He stayed on Fury and gave him no thinking time. He was playing speed chess and Fury was having to hurry his moves. It didn’t suit Fury, either.

Pesky shots to Fury’s chest, to his head and body, didn’t give Fury any respite, and Usyk was clipping him with left hands with regularity. 

Fury still attempted his displays of bravado but they could, by this point, have been deemed as fake. Fury had been taking – and giving – some heavy shots. Usyk was banking rounds and in the eighth he splatted Fury’s nose with a terrific left, causing it to spew blood.  

The ninth was staggering. Even the most hardened neutrals would have found it hard to remain in their seats. Usyk suddenly unlocked Fury’s neurological system with a short jab and a howitzer left hand that whipped Tyson’s head to the side. 

And the Morecambe Bay man spent the following 30 seconds reeling, tottering around the ring, like a spinning top crashing off the ropes, legs failing to register any command and instead replaced by a beating, pulsating heart that tried to deny all knowledge of its terrible circumstances. 

If it had been chess, Fury didn’t know where the board was.

He could hardly raise his gloves to defend himself. Usyk closed in, Ukrainian glory in his narrowed eyes, but only vacancy in Fury’s, and Usyk banged in more thudding head shots, right hooks, left hands, Fury was falling. The ropes prevented him from landing in the third row, and he finally all-but collapsed in the corner but somehow never completely wilted. The bell went.

It was theater of the highest order; more drama than sport. 

Usyk was possibly one punch from landing the decisive blow of this generation, and landing the most almighty exclamation mark on the very term undisputed! 

Fury had been down before, of course, he’d been almost out. But never had his situation seemed quite so grave as it appeared in the closing moments of the ninth round.

Fury’s recuperation after that session was every bit as remarkable as his Phoenix-from-the-ashes ascent from the catastrophic 12th round Wilder knockdown in 2018, and possibly more miraculous given the pace of the fight and the amount of physical, emotional and psychological commitment he’d already invested.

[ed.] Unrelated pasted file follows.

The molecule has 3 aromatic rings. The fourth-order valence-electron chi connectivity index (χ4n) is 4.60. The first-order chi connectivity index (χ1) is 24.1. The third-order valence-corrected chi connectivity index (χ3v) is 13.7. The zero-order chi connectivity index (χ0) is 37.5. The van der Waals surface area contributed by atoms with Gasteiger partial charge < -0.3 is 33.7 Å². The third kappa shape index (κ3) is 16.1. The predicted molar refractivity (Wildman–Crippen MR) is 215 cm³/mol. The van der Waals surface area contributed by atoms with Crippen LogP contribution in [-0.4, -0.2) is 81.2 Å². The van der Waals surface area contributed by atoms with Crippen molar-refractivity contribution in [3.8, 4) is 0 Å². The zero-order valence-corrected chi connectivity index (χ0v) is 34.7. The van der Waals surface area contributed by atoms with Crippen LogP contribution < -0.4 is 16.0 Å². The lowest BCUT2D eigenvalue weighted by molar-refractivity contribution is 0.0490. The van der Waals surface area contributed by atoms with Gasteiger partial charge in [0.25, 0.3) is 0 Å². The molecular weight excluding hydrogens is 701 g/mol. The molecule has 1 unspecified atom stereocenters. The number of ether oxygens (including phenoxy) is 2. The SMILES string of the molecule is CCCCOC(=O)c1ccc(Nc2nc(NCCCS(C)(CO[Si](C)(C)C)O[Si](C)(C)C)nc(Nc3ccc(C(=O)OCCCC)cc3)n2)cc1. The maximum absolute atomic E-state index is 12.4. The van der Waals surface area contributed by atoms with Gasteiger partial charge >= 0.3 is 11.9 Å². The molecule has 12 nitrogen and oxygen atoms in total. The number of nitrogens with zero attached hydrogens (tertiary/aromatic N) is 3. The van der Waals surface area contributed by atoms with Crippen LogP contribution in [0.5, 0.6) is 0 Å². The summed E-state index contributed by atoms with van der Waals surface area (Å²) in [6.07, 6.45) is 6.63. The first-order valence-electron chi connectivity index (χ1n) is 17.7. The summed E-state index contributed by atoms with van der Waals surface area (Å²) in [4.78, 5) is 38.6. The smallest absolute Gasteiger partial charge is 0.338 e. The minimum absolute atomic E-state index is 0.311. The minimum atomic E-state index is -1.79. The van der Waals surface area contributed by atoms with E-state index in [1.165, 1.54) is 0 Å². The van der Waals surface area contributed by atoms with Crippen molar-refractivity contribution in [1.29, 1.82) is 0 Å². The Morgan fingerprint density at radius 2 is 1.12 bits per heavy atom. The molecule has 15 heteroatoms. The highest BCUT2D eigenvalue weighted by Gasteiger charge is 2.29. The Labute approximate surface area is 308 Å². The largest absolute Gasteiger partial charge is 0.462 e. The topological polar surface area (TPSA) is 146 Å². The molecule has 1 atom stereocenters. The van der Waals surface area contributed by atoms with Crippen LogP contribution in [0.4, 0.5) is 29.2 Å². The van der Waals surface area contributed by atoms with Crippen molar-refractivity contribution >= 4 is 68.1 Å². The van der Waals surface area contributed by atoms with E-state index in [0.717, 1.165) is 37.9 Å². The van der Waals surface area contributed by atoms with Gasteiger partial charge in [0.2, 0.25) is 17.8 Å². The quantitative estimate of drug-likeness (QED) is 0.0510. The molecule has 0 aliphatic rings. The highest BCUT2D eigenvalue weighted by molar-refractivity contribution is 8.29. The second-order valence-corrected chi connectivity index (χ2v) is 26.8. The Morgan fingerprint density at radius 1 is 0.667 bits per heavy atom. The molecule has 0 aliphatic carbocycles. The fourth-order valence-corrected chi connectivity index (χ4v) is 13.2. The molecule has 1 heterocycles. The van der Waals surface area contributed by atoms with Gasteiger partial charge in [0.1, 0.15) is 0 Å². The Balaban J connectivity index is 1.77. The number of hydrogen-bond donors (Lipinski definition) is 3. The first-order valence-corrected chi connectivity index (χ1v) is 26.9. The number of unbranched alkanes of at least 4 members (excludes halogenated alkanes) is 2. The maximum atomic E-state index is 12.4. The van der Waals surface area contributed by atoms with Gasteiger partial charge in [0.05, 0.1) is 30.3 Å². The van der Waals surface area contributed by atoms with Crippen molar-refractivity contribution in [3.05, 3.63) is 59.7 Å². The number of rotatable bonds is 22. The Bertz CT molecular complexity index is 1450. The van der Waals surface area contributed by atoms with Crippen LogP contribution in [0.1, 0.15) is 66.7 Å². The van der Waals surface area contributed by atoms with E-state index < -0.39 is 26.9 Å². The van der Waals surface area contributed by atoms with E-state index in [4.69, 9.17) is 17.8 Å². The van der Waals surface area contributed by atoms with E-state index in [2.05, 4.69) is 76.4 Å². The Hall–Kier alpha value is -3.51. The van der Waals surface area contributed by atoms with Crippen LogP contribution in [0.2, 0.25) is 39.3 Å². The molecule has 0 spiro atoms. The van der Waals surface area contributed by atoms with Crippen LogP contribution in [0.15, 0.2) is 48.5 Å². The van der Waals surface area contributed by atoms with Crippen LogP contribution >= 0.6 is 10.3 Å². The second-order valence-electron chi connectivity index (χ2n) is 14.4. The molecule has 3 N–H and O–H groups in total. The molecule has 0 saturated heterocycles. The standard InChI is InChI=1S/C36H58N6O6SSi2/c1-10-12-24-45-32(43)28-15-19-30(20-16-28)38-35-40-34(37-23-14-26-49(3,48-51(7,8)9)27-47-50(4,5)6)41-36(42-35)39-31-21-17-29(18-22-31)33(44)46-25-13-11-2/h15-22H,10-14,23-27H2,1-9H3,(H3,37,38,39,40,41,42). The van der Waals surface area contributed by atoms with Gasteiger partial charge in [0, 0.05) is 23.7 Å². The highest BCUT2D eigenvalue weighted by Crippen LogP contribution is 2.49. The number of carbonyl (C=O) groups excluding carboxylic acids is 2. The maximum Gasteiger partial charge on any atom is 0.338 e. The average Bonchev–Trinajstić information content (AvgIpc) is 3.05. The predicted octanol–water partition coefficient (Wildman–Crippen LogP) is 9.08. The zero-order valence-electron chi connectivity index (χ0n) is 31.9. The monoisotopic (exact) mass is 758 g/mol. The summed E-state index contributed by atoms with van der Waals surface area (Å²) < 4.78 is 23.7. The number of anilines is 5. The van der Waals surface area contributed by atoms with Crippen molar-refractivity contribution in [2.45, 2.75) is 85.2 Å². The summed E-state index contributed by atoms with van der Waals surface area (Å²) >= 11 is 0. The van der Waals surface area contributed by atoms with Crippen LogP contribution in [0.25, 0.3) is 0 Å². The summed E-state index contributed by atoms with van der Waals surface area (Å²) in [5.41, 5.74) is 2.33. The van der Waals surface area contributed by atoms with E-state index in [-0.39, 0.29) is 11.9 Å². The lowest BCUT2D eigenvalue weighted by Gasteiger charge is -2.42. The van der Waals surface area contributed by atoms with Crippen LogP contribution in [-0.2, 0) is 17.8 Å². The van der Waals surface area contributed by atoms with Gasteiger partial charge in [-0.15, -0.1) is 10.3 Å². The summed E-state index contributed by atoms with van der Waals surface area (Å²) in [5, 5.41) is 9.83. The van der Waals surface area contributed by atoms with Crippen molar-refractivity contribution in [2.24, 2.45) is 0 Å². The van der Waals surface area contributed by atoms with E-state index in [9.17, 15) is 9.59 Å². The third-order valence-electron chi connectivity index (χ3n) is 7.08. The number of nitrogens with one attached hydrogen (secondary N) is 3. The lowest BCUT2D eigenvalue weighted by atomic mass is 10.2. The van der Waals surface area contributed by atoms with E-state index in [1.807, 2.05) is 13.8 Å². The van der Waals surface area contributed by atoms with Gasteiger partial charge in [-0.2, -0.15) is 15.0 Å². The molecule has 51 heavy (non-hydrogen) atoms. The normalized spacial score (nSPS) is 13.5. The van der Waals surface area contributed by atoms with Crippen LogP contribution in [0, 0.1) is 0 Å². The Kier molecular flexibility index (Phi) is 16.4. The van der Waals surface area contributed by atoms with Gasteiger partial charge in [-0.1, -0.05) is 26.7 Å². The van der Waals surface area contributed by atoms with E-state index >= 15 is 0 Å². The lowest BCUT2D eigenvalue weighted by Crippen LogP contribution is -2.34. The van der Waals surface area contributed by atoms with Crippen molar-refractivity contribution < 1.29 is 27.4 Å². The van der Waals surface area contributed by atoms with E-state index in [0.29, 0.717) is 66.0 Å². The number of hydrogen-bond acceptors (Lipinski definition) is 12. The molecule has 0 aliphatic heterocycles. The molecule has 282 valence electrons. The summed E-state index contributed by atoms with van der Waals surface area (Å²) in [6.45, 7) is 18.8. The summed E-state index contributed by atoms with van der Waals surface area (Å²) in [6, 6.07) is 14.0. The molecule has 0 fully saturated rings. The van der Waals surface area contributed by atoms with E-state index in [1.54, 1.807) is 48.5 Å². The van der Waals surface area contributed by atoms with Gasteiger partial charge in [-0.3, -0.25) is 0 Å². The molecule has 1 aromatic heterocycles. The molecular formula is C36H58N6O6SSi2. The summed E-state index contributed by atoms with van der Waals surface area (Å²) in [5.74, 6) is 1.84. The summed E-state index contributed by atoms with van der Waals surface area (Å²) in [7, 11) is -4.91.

Sure, Fury would still occasionally play to the crowd but tactics were replaced by a concussed machismo – with Fury able to display courage while probably being unable to know he was displaying it. Pride, bravery, and knowing little other than how to win kept him up. 

That Fury somehow rallied and might have laid even a partial claim to the 12th and final round tells you everything you need to know about the ambition he had left. 

You could imagine Fury running with the famed Marvin Hagler quote, “You can stick your silk pyjamas up your arse.”

He desperately wanted it. The man who had been regarded as the lineal champ had always wanted the undisputed label to match.

It had been extraordinarily tactical, but it was also gloriously violent. With no boxes left to tick, it went to the scorecards.

Fury might have ultimately been checkmated by two of the judges, but his WBC title had long since been surrounded by the swarming Ukrainian who meticulously, round after round had calculated how the endgame might be won.

In an era where there are weekly rows over who might be on top of those dastardly mythical pound-for-pound ratings, Usyk made his case to stand above them all. Alone. And that claim was, in no small part, supported by one of the others at the pinnacle of the same tree.

Terence Crawford took to social media to write: “Man yall better put some respect in @usykaa man. He definitely a candidate for #1 P4P fighter in the world. I’m no hater. He beat the man that beat the man in a bigger division, giving what he’s already done. Salute brother!”

Usyk can celebrate and an embattled nation can take pride and delight in his historic victory, but it won’t be long before the chessboard is back out, with Usyk plotting his next move and studying how he can claim the “Gypsy King’s” scalp once more.